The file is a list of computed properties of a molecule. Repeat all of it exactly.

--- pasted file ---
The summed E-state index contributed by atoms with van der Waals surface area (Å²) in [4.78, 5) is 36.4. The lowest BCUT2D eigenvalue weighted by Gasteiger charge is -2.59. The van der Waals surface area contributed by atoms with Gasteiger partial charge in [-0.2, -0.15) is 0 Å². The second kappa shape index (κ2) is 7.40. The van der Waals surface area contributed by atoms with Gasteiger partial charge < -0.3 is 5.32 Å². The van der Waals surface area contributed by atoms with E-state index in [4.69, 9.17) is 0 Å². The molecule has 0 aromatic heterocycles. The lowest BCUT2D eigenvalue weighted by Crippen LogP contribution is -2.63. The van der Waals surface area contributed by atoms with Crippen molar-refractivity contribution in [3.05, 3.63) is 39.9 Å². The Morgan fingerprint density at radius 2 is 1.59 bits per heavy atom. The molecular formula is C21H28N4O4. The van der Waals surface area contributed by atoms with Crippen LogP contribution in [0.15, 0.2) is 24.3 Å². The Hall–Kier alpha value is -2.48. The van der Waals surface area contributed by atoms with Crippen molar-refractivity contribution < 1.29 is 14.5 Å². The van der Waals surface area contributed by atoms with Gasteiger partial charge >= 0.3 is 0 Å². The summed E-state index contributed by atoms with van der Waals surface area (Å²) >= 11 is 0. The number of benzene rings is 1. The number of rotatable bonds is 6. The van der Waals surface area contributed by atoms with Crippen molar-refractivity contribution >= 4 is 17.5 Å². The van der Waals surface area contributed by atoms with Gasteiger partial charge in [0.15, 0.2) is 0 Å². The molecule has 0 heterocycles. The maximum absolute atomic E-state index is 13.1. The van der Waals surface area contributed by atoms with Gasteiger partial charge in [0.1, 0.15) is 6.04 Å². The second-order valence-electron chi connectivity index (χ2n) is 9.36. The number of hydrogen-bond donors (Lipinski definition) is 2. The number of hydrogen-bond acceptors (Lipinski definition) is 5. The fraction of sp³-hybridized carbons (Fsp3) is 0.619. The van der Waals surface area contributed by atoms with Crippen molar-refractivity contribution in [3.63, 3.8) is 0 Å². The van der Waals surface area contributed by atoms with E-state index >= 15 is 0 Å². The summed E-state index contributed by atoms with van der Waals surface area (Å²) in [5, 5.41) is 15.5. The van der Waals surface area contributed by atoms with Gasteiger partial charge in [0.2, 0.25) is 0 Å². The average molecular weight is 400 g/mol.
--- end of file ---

The summed E-state index contributed by atoms with van der Waals surface area (Å²) in [4.78, 5) is 36.4. The lowest BCUT2D eigenvalue weighted by Gasteiger charge is -2.59. The van der Waals surface area contributed by atoms with Gasteiger partial charge in [-0.2, -0.15) is 0 Å². The second kappa shape index (κ2) is 7.40. The van der Waals surface area contributed by atoms with Gasteiger partial charge < -0.3 is 5.32 Å². The van der Waals surface area contributed by atoms with E-state index in [4.69, 9.17) is 0 Å². The molecule has 0 aromatic heterocycles. The lowest BCUT2D eigenvalue weighted by Crippen LogP contribution is -2.63. The van der Waals surface area contributed by atoms with Crippen molar-refractivity contribution in [3.05, 3.63) is 39.9 Å². The Morgan fingerprint density at radius 2 is 1.59 bits per heavy atom. The molecular formula is C21H28N4O4. The van der Waals surface area contributed by atoms with Crippen LogP contribution in [0.15, 0.2) is 24.3 Å². The Hall–Kier alpha value is -2.48. The van der Waals surface area contributed by atoms with Crippen molar-refractivity contribution < 1.29 is 14.5 Å². The van der Waals surface area contributed by atoms with Gasteiger partial charge >= 0.3 is 0 Å². The summed E-state index contributed by atoms with van der Waals surface area (Å²) >= 11 is 0. The number of benzene rings is 1. The number of rotatable bonds is 6. The van der Waals surface area contributed by atoms with Crippen molar-refractivity contribution >= 4 is 17.5 Å². The van der Waals surface area contributed by atoms with Gasteiger partial charge in [0.15, 0.2) is 0 Å². The molecule has 0 heterocycles. The maximum absolute atomic E-state index is 13.1. The van der Waals surface area contributed by atoms with Gasteiger partial charge in [0.1, 0.15) is 6.04 Å². The second-order valence-electron chi connectivity index (χ2n) is 9.36. The number of hydrogen-bond donors (Lipinski definition) is 2. The number of hydrogen-bond acceptors (Lipinski definition) is 5. The fraction of sp³-hybridized carbons (Fsp3) is 0.619. The van der Waals surface area contributed by atoms with Crippen molar-refractivity contribution in [3.63, 3.8) is 0 Å². The van der Waals surface area contributed by atoms with E-state index >= 15 is 0 Å². The summed E-state index contributed by atoms with van der Waals surface area (Å²) in [5, 5.41) is 15.5. The van der Waals surface area contributed by atoms with Gasteiger partial charge in [0.2, 0.25) is 0 Å². The average molecular weight is 400 g/mol.